“Culture eats strategy for breakfast” was a quote articulated by Peter Drucker that later percolated into mainstream media thanks to Ford CEO Mark Fields. It implies that the determinants of a company’s long-term success revolve more around the culture they cultivate than the strategy they formulate. Whether that quote is true or not is a discussion for another day. However, the interpretation of that quote in some modern workplaces is somewhat misconstrued, potentially bordering on hollow. When outlining a company’s culture, the definition doesn’t – and shouldn’t – stop at colourful offices with foosball tables and a fully stocked snack bar. Culture is built from the ground up, and exemplified from the top down.
[perfectpullquote align=”right” bordertop=”false” cite=”” link=”” color=”” class=”” size=””]Culture is built from the ground up, and exemplified from the top down.[/perfectpullquote]
To explain what culture truly is though, it is important to define it, regardless of the fact that it can mean different things to different people. At a base level though, it is the elements that make up the “personality” of a company. In the same way that we attribute certain traits to a person based on their personality, we can do the same with companies and their work environments. Companies that have remained successful over long periods of time and through various economic cycles have some recurring themes within these work environments:
#1 Good Employers Inspire Loyalty and Confidence
Employees that view work as a cycle of waking up, going into the office, coming back, rinse and repeat are far less likely to have a profound sense of loyalty to their employer. Loyalty can be stimulated in various ways though. A company that truly looks out for its employees’ well-being when in times of strife can be one way. Similarly, an organisation that provides a relentless sense of purpose can drive employees to take greater ownership of work, and want to contribute to the company’s betterment.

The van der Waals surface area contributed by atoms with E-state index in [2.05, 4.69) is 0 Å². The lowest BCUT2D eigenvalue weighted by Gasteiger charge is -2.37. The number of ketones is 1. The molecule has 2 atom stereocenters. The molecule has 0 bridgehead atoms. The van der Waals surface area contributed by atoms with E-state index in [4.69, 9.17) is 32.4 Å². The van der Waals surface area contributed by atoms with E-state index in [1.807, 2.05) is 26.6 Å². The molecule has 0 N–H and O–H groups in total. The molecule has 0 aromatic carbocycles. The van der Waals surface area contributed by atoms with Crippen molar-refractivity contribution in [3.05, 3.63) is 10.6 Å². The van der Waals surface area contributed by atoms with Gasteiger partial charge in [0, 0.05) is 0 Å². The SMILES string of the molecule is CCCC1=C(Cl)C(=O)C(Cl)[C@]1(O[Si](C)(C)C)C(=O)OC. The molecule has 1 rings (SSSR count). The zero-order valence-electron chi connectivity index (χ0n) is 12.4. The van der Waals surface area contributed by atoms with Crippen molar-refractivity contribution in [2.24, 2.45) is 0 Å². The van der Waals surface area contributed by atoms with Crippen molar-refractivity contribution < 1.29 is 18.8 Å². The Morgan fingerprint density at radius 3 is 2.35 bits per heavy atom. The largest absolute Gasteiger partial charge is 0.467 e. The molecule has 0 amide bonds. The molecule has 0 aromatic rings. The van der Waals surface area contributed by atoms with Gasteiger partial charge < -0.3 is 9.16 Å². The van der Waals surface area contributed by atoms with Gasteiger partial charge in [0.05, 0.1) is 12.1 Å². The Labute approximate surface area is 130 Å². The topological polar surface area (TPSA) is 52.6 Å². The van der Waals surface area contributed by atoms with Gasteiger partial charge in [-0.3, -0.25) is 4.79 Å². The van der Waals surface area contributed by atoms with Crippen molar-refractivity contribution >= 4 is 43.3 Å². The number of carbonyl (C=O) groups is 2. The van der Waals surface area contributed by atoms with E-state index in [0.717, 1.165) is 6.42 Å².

#2 Growth Opportunities
Compensation is undoubtedly important. However, it is the perfect example of a situation of diminishing marginal returns, where each incremental euro does not keep the employee happier in equal proportions. When employees feel stuck within their job wherein they are not challenged enough on a professional basis, they are likely to quit even if they are compensated well. To rectify this, clear advancement opportunities should be made visible, which then instils confidence in the employee. As Sir Richard Branson of Virgin put it, “Train them well enough, so they can leave. Treat them well enough, so they don’t want to”.
#3 No Internal Politics
Organisations characterised by unsupportive management, “pointed fingers”, non-meritorious promotions, and/or backbiting often see mass turnover, most profusely at the lower levels. In environments where employees do not feel secure in voicing their opinions, businesses become stagnant at best and wiped out at worst. In a similar vein, if employees feel that blame will be placed on them in disproportionate amounts, they are likely to “play it safe”, which once again stagnates growth. To build great cultures, employees must be allowed to express themselves and debate forward-thinking ideas without fear of admonishment or failure.
#4 Employees Watch out for Each Other
When employees are actively watching out for and helping each other, it creates a culture of collaboration and cohesion where the lines between family/friends and colleagues dissipate. This even has a further impact beyond the obvious benefits of teamwork on productivity. Engaged employees are more likely to spread positive word of mouth, which then attracts a pool of quality talent. After all, the greatest brand ambassadors for a company are its own employees.
With workforces becoming more mobile, modern employees are increasingly becoming more discerning when it comes to selecting their employer. It is therefore time for companies to look beyond just the tangible work environment, and propagate cultures based on organic qualities. So, pack up your table tennis table and tone down your colourful office spaces. Nurturing people from the inside out is the true recipe for company cultural success.